Frequently Asked Questions
When and where can I apply for a license?
The Bureau is aiming to provide a user-friendly online application process shortly after our Medicinal and Adult-Use regulations have been published in November.
What type of license will I need to apply for?
The different licensing types include cultivation, manufacturing, testing laboratory, retailer, distributor and microbusiness. The subcategories for each type of license can be found in SB 94. Licenses will be designated as either “M” (medical) or “A” (adult-use), except for testing laboratories which will be able to test both medical and adult-use cannabis products. The requirements for “M” and “A” licenses are the same unless otherwise specified.
Who is responsible for distributing each type of license?
CalCannabis Cultivation Licensing, operating under the California Department of Food and Agriculture, is responsible for distributing licenses to cultivators.
The Bureau of Cannabis Control, operating under the California Department of Consumer Affairs, will distribute licenses to retailers, distributors, testing labs and microbusinesses.
The Manufactured Cannabis Safety Branch, operating under the California Department of Public Health, is responsible for distributing licenses to manufacturers.
How many licenses can I hold at once?
There are currently no restrictions to how many licenses an individual can possess. However, this may change when draft regulations are released. Local cities and counties may also limit the number of licenses that can be acquired.
How long will my license be valid for?
A license issued by the state will be valid for 12 months and will need to be renewed annually.
How much will licensing fees cost?
Licensing fees are still in the process of being decided upon. This information will be released in November when regulations are released to the public.
Which materials will I need to provide to the state on my licensing application?
We currently working on drafting proposed regulations to clarify what will need to be provided at the time of applying for a license. In preparing to apply for a state license, the Bureau has published an anticipated licensing application checklist to ensure the public has proper time to gather the materials they need when applying for a state license. CalCannabis has also published a similar checklist.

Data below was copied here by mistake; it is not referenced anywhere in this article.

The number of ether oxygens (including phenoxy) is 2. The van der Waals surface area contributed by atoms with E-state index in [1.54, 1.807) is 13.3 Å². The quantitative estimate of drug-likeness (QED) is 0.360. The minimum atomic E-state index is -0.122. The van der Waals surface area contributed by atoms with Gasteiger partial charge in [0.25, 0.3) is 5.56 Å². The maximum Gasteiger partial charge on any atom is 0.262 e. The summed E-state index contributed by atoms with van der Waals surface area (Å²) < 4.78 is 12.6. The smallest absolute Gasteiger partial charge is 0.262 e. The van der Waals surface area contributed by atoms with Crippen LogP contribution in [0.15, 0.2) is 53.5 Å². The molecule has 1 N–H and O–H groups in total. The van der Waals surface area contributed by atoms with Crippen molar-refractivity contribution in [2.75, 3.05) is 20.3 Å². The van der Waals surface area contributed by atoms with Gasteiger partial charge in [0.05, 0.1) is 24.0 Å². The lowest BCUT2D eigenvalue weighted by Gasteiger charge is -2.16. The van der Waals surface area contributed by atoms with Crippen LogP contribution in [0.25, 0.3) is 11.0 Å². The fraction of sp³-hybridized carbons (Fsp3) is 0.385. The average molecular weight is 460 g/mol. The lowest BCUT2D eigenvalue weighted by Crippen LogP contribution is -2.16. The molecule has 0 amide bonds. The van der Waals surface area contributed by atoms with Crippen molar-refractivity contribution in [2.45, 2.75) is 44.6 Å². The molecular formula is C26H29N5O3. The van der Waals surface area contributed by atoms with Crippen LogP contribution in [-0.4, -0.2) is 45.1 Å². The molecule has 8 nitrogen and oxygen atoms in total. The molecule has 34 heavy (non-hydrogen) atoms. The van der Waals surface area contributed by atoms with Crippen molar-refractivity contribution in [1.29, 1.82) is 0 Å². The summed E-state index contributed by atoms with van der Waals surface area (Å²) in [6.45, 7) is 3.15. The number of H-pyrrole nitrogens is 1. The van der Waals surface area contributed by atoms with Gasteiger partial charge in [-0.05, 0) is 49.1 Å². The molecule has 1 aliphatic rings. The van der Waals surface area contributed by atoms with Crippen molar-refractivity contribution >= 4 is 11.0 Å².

We also recommend reading the MAUCRSA, which establishes the regulatory structure and licensing requirements and restrictions. Subscribing to our email alerts at www.bcc.ca.gov will provide you with the latest information on policies and draft regulations. We also recommend individuals make sure their proposed business will be in compliance with all local laws and regulations. Contact your local city or county for more information about what commercial cannabis activities are allowed in your area and the requirements for those activities.
Do I need to get a state license or local city/county license first?
Although not required, a permit from your city or county (or other jurisdiction) will streamline the application process. It is advisable to get a local city or county license first. Applicants for state commercial cannabis licenses must be in compliance with all local regulations and ordinances. In addition, applicants for temporary state commercial cannabis licenses must specifically hold a license, permit, or authorization from their local city or county when applying for a temporary state license.
Can I apply for a license through my city/county or do I need to apply for a state-issued license too?
A state-issued license is required in complying with the proper state regulatory agencies.
My city/county has banned commercial cannabis activities, can I still apply for a state license?
The Bureau will not issue the respective state licenses to individuals or commercial operations inside a city or county which has banned the cultivation, manufacturing or dispensing of cannabis or cannabis-related products.
Will there be a limit on the number of commercial cannabis licenses that the Bureau issues?
The Bureau currently has no plans to limit the number of commercial cannabis licenses it will issue. However, local cities and counties may limit the number of businesses they permit to operate within their jurisdiction. In addition, when deciding whether to issue or deny a retail or microbusiness license, the bureau is required to consider whether the issuance of the license would result in “excessive concentration” pursuant to Business and Professions Code section 26051(c).
What is the a temporary license?
Beginning on January 1, 2018, the Bureau will issue temporary licenses to make sure commercial cannabis businesses operating under a valid local permit, license or other authorization can continue to do business while the Bureau processes regular (nontemporary) license applications. A temporary license will be valid for 120 days. Temporary licensees may apply for a 90-day extension to their temporary license if they have submitted a complete application for a regular license to the Bureau.
Will I be able to access a list of licensed commercial cannabis businesses once the bureau begins issuing licenses?
Yes, that will eventually be an option, though likely not on day one, as businesses will be applying for and receiving licenses to operate. As more and more people enter the regulated market, our online database will become more robust.
Will the bureau be providing educational workshops to help industry members understand the new regulatory structure?
The Bureau will be offering several workshops as a chance to interact with the public, receive comments and educate licensing applicants on our future draft regulations. More information on the dates and locations of these upcoming workshops can be found on our website at www.bcc.ca.gov, or accessed on our Facebook and Twitter pages, or on California’s Cannabis Web Portal at https://cannabis.ca.gov/.